Reporters and writers, classed as content producers, are said to be protected for now from the reforms going on at the upper echelons. Some are reassured after hearing nothing, as it had been indicated those affected would be personally contacted.

Internal messaging has shifted the rationale for the restructure away from cost-cutting, and emphasised the goal of taking advantage of digital opportunities.

There has been some concern internally at the proposal’s lack of an ‘editor’ figure as the leader and final decision-maker at the various titles and within functions.

Staff pushed back over the removal of such roles for the Weekend Herald, Herald on Sunday, Canvas and other titles.

NZME told its newsroom it had heard the feedback over titles and would change some to reflect “our heritage and the mana associated with them.”  

There was also pushback from staff on the use of the term ‘content’ rather than ‘journalism’ in the company’s proposals.

NZME told shareholders and analysts in August that $3.9m had been saved in costs in the first half of the year. Chief executive Michael Boggs said revenues had been down year-on-year for many months and cost management was a priority. “We are always looking at opportunities where we can be more efficient across the business.”

At Stuff, the business was split into three entities – Stuff Digital, Stuff Masthead Publishing and Stuff Brand Connections – each with their own managing director working to build a new business model. 

The then-ranking journalist at Stuff, head of news Mark Stevens, left during the subsequent restructure to take a role at RNZ as Chief News Officer, and The Post‘s inaugural editor Caitlin Cherry also departed after five months. 

Stevens’ replacement at the Stuff website, Keith Lynch, is one to retain the ‘e’ word in his title as editor-in-chief, in a slimmed down role. Cherry’s editor job was subsumed into a combined role editing The Post and the Sunday Star-Times and held by Tracy Watkins.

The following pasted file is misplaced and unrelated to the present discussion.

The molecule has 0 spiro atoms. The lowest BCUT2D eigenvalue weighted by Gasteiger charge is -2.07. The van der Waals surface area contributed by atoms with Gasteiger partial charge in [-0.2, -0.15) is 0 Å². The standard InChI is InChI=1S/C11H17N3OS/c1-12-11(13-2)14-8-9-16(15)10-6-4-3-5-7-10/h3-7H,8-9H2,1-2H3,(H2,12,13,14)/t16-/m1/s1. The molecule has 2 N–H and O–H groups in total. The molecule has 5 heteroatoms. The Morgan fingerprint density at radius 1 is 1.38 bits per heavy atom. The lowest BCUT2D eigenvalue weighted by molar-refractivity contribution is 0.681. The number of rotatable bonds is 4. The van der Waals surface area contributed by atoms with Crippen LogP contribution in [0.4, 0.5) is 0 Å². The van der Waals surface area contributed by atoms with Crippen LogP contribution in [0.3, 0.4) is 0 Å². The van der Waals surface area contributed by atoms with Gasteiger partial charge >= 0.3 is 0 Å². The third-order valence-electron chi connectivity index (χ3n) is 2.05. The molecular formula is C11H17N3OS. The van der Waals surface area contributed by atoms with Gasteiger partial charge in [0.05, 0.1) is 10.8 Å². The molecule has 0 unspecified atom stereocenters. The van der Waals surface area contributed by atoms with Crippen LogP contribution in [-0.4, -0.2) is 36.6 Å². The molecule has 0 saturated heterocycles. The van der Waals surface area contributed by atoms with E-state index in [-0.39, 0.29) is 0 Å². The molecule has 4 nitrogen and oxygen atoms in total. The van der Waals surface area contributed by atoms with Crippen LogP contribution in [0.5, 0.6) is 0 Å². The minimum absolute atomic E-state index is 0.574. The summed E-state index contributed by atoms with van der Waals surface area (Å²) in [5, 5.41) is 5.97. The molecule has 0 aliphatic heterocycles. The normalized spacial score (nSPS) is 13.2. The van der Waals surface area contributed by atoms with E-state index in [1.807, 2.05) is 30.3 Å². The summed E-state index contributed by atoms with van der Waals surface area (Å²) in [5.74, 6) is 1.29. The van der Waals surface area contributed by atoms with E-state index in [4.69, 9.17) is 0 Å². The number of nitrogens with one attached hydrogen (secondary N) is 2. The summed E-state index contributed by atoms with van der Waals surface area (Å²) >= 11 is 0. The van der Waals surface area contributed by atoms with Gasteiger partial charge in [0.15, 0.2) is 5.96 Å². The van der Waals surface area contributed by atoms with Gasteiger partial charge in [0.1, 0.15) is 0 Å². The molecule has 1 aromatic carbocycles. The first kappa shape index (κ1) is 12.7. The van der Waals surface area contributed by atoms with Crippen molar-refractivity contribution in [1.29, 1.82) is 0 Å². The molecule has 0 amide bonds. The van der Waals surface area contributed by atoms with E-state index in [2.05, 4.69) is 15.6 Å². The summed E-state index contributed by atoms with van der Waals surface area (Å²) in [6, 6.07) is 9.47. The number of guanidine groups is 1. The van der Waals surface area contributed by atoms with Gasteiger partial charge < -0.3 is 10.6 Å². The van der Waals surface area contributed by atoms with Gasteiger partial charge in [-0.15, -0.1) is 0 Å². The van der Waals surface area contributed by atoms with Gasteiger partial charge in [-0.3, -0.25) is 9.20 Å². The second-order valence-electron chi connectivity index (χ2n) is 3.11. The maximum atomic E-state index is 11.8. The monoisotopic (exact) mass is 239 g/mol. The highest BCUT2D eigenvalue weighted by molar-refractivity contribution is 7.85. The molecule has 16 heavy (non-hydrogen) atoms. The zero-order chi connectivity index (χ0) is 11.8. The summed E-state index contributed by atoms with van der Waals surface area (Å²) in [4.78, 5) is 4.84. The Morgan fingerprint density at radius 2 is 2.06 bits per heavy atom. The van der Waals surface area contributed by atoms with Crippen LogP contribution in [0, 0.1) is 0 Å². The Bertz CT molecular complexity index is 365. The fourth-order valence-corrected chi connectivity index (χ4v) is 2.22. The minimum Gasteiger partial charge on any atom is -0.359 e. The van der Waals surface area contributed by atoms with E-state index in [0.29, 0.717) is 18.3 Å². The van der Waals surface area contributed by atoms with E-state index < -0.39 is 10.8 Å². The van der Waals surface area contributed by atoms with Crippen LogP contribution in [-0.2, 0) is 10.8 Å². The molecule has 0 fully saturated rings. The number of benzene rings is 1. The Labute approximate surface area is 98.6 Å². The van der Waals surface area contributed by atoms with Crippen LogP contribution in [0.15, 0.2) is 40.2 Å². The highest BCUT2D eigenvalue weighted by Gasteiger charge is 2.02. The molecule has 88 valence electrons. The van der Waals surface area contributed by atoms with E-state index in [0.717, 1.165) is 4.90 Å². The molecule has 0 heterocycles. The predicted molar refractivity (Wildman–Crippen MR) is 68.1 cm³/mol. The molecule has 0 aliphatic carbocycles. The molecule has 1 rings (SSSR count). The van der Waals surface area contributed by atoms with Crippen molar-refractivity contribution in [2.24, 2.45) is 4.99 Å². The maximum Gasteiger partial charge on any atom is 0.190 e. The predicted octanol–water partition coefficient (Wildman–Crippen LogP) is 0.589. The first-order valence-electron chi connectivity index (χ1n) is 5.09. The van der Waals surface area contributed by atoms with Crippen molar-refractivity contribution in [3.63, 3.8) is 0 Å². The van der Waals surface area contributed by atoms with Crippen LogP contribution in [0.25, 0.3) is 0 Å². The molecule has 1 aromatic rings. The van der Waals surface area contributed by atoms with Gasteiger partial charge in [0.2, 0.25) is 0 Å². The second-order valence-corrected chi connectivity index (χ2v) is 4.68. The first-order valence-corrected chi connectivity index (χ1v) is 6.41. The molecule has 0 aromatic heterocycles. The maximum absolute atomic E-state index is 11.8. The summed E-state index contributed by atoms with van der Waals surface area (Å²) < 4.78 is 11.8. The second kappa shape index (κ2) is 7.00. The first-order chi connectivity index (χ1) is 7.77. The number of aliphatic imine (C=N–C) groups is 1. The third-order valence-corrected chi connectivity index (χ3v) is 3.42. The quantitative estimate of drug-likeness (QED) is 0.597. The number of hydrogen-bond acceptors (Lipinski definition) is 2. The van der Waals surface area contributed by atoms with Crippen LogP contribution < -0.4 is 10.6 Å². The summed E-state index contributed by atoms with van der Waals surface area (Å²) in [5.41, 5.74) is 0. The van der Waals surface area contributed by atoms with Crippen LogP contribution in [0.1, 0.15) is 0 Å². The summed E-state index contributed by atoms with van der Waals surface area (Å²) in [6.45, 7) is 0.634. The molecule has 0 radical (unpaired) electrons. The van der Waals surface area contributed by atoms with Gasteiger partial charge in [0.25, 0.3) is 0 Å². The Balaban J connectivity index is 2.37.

Stuff journalists are still coming to grips with the split of their company’s functions, with some seeing their work appear only behind the sub-site paywalls The Post, The Press or The Waikato Times and not on the main Stuff site, the country’s best read outlet. One said it was difficult to know if teams were supposed to cooperate or compete with stories, given their different destinations and audiences.

Strict delineations between teams working on print products and digital sites are said to be in place, with some staff on newspapers now not able to access their digital colleagues on internal Slack messaging groups.

Restructuring moves are said to be continuing, months into the process, with several insiders commenting that lines of reporting – who-runs-what and who makes the critical ‘editor’ decisions – are unclear. Stuff has also lost its former climate editor Eloise Gibson to RNZ, #MeToo NZ project leader Alison Mau and the former Dominion Post editor Anna Fifield.

(At TVNZ, the senior role has bucked the ‘editor’ trend, with Phil O’Sullivan taking the title Executive Editor, News and Current Affairs when assuming the position last year when the previous head of news and current affairs departed. At Newshub, the leader of its newsroom, Sarah Bristow is known as Senior News Director for Warner Bros Discovery NZ.)

*An obvious declaration: I was editor of the Herald 2001-05 and editor-in-chief 2005-15. I am one of two co-editors of

Tim Murphy is co-editor of Newsroom. He writes about politics, Auckland, and media. Twitter: @tmurphynz